A bright orange industrial crane, left over from the building’s previous user, was repurposed by San Francisco sculptor Oliver DiCicco to support a table surface from its heavyweight hoist, offering maximum maneuverability. Referencing the industrial aesthetic of the building, a felt canopy spreads up one wall and onto the ceiling, defining a central meeting area that can double as an impromptu auditorium.facebookheadquarters12

facebookheadquarters13

facebookheadquarters14

Photos and info from Studio O+A

VISIT STUDIO O+A

archiDE is now on Facebook!

facebook_pic

It took a while, but here he is!  ArchiDE is now on Facebook!  You can be a fan if you like. Currently without much information, but this will change soon!

 

CLICK HERE TO BECOME A FAN

I don’t need sex – the school of architecture fucks me all the time

If you are architecture students you’ve probably experienced:

– the taste of wood glue

– changes in your vocabulary: homework to project, ball to sphere, etc

– you don’t understand how somebody can spend less than $20 at the supplies store

– you hate people telling you “go to sleep” or “do you still have a lot of work?”

– your friends and you don’t have the same concept of work “oh, well do it right before class”

– you’ve slept more than 20 straight hours on weekends

– you can easily discuss with authority the effects of caffeine on different drinks

– no matter the effort you put in a project, somebody will always say ‘why don’t you add this’? or “why don’t you change this here? or “i think that…but…yeah, its ok”?

– you’ve heard all your ipod songs in a week

– you aren’t seen in public without bags under your eyes

– whenever you get invited somewhere, it is followed by or do you have a lot of homework?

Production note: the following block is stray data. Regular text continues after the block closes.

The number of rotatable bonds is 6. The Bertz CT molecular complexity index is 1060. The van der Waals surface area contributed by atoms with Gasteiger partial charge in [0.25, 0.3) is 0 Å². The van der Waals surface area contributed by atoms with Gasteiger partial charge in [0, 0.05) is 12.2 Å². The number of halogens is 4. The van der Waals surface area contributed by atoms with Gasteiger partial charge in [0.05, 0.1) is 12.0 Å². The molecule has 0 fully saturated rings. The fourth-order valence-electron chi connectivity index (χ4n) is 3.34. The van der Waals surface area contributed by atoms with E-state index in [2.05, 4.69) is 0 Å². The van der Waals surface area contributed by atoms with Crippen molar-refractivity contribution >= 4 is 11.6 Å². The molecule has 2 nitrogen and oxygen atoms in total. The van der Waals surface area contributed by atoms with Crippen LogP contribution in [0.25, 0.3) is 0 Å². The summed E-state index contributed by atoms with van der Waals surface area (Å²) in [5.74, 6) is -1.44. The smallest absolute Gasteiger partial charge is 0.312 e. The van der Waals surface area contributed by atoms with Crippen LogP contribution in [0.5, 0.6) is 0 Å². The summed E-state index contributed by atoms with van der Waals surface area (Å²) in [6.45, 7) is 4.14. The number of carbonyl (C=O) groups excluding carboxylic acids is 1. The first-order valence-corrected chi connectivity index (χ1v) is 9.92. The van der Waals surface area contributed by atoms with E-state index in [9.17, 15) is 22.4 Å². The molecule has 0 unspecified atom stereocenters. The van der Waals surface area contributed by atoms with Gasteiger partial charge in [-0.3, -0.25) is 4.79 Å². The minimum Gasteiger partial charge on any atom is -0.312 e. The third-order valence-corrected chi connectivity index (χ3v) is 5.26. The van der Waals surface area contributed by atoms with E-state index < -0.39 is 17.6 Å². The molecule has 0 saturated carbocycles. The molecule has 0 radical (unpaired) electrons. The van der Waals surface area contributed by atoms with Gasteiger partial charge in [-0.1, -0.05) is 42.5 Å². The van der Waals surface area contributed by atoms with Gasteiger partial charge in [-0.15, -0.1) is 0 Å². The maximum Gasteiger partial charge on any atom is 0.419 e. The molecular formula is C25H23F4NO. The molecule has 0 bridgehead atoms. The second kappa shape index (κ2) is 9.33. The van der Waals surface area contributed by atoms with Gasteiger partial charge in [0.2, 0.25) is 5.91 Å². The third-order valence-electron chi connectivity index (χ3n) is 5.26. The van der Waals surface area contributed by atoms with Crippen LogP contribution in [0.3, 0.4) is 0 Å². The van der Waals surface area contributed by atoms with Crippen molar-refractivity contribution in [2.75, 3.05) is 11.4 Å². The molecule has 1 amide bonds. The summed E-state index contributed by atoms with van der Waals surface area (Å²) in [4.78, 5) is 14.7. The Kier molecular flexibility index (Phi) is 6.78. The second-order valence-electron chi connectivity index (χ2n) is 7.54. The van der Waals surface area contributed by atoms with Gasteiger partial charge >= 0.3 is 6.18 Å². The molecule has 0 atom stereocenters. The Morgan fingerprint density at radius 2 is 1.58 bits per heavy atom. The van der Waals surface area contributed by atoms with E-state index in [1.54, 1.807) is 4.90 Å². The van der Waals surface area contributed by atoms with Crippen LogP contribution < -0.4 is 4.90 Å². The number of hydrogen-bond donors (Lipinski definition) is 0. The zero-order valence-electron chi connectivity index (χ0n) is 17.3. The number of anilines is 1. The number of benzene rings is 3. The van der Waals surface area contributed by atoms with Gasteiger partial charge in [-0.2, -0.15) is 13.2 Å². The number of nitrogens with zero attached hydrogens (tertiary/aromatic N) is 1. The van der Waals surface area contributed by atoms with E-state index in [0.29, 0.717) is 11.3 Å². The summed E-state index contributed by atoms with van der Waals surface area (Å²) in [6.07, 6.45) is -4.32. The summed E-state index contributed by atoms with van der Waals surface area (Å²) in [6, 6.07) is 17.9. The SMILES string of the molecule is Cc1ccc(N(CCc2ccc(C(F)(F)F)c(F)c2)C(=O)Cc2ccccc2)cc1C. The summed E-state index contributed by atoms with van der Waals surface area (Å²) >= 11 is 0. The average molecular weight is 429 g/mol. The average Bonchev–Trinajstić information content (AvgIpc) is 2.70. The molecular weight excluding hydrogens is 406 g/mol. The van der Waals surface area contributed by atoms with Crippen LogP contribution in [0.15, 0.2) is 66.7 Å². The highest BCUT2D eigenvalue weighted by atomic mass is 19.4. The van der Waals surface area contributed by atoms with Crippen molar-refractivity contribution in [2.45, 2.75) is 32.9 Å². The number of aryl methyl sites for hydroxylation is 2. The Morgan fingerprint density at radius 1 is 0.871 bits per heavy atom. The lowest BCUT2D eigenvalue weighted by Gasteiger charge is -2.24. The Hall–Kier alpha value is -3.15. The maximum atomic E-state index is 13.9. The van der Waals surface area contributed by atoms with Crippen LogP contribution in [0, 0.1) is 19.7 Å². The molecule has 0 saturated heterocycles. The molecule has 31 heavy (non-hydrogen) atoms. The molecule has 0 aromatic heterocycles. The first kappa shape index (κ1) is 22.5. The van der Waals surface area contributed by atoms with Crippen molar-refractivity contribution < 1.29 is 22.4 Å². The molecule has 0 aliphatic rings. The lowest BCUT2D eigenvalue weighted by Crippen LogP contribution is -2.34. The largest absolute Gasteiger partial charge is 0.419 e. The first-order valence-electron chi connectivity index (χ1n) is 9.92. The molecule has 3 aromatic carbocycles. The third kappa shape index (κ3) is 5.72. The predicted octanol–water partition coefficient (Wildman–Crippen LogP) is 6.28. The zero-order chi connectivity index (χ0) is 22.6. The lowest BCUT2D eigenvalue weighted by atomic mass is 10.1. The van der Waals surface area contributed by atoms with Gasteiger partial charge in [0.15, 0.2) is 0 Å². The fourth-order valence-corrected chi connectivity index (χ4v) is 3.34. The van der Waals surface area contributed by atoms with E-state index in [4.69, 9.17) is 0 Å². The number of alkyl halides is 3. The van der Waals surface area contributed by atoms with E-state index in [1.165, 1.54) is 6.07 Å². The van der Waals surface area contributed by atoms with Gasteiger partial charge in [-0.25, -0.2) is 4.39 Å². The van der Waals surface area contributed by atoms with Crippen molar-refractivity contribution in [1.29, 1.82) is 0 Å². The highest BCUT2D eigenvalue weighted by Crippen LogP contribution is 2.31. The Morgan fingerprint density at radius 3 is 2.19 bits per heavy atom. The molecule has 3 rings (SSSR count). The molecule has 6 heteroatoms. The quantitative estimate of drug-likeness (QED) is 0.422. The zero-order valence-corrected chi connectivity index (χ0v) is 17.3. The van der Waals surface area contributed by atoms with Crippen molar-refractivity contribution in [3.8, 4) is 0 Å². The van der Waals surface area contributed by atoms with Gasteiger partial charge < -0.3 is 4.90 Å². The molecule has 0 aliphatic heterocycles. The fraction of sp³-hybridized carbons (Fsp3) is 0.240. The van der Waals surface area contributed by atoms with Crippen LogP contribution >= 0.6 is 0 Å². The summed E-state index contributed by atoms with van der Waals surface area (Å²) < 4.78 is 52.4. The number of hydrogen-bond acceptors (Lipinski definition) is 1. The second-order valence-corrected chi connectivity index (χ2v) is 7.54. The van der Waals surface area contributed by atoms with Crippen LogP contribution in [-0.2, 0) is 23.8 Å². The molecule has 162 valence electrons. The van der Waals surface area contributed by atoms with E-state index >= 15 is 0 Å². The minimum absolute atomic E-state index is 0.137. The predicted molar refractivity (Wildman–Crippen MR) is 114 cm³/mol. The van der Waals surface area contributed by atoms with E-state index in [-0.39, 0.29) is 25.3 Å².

– you’ll dance ymca with a choreography without a drop of alcohol in your system

– you write down a quick message with rapidographs, lead holders, markers and ink

– you constantly make up excuses for courses that are not design related why you didn’t do your work

– you have more pictures of landscapes and places than of people

– your worst nightmare consists of not finishing a project

– someone once called you lazy? and you wanted them murdered

– you can live without human contact, sunlight, food, but if your plotter’s ink runs out… chaos!!!

– when somebody lends you a Bic pen you look down at it

– you don’t care about sports cars, your favorite car is the one where you can put in your model and your huge computer

– you design spectacular things without the idea of the cost

– you have the modern mark: a blister in your palm’s hand for the constant use of your mouse

– everybody tells you how they admire your work, “but there is no money for it?

– you’ve gained the ability to sleep in whatever surface: pencils, keyboards, backpacks, your studio mates, food, etc

– you always have the idea that your project will always be recognized

– when you finally have free time to go out you keep thinking “who was the idiot that designed the restaurant’s bathroom? “who designed this menu? or “who designed this [chair, table, lighting, fork, etc]?

– you’ve been at many sunrises, yet you’ve never seen one

– you need to read all this in a facebook group to realize how weird your life is

Blog op WordPress.com.